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Need advice on bottom bracket repair



 
 
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  #71  
Old January 10th 17, 08:01 PM posted to rec.bicycles.tech
[email protected]
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Posts: 3,345
Default Need advice on bottom bracket repair

On Tuesday, January 10, 2017 at 11:43:16 AM UTC-8, Benderthe.evilrobot wrote:
"Doug Landau" wrote in message
...
On Monday, January 9, 2017 at 9:55:19 AM UTC-8, David Scheidt wrote:
Jeff Liebermann wrote:

:I want to know why it works at least twice as good as the others on
:the list.

My experience is that it doesn't. That's just one of the reasons no
one puts it in a can and sells it commercially. I read the original
article, a long time ago, and as I recall the testing method was about
as scientfic as drawing lots.

Commercial penetrating oils are far superior.


Coca-cola?


Apparently it contains phosphoric acid - which is also an ingredient of some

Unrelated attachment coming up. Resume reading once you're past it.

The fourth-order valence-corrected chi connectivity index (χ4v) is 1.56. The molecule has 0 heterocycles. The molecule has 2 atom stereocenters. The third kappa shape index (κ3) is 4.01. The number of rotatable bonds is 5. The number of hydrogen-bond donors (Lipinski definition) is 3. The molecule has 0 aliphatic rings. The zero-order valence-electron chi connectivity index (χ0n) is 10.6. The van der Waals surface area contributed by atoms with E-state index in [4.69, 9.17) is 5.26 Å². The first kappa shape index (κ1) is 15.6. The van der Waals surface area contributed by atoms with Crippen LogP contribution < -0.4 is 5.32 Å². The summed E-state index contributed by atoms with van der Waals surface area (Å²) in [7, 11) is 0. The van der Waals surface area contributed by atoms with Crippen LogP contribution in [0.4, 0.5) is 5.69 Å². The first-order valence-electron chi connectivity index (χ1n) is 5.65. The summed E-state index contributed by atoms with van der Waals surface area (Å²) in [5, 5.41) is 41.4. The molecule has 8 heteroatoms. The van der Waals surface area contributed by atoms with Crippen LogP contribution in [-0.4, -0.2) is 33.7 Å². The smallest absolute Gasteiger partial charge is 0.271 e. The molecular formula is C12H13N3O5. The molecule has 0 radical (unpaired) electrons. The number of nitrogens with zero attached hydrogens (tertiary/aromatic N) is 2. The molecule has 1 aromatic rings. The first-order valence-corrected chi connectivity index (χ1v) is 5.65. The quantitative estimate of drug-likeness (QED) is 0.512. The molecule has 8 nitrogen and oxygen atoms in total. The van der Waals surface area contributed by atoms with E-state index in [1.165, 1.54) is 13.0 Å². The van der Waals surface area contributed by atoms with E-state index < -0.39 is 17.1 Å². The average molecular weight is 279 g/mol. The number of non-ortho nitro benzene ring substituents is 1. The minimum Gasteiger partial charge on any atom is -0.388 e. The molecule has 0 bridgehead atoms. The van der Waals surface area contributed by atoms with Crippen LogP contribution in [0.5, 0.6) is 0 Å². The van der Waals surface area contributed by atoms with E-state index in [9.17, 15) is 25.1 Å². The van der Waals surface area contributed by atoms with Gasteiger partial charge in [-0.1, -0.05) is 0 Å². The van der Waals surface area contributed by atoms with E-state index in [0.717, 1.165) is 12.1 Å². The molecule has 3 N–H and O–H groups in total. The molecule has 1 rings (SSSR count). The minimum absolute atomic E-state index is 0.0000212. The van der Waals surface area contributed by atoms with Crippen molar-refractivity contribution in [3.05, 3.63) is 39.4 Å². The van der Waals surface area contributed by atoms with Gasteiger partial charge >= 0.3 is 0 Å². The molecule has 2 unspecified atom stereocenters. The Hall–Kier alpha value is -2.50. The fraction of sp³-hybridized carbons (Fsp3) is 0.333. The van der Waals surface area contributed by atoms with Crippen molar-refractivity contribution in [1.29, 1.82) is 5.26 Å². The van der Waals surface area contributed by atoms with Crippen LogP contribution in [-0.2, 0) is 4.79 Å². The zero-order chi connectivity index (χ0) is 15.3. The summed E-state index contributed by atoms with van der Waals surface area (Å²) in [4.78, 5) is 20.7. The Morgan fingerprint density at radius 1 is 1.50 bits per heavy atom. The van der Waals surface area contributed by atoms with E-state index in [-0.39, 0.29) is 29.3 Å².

rust treatments.

The rust is chemically converted into iron phosphate - the end result bears
some resemblance to the metal equivalent of polystyrene cement.


Where did you get the idea that Coca Cola contains any sort of phosphate? Other than phosphate salts, most phosphate compounds are poisonous.
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  #72  
Old January 10th 17, 08:21 PM posted to rec.bicycles.tech
Benderthe.evilrobot
external usenet poster
 
Posts: 128
Default Need advice on bottom bracket repair


wrote in message
...
On Tuesday, January 10, 2017 at 11:33:11 AM UTC-8, Benderthe.evilrobot
wrote:
wrote in message
...
On Monday, January 9, 2017 at 1:46:39 PM UTC-8, Benderthe.evilrobot
wrote:
wrote in message
...
On Monday, January 9, 2017 at 10:47:48 AM UTC-8, Benderthe.evilrobot
wrote:
wrote in message
...
On Sunday, January 8, 2017 at 2:11:45 PM UTC-8,
Benderthe.evilrobot
wrote:
wrote in message
...
On Sunday, January 8, 2017 at 2:02:27 PM UTC-8,
Benderthe.evilrobot
wrote:
wrote in message
...
On Sunday, January 8, 2017 at 1:14:21 PM UTC-8,
Benderthe.evilrobot
wrote:
"Theodore Heise" wrote in message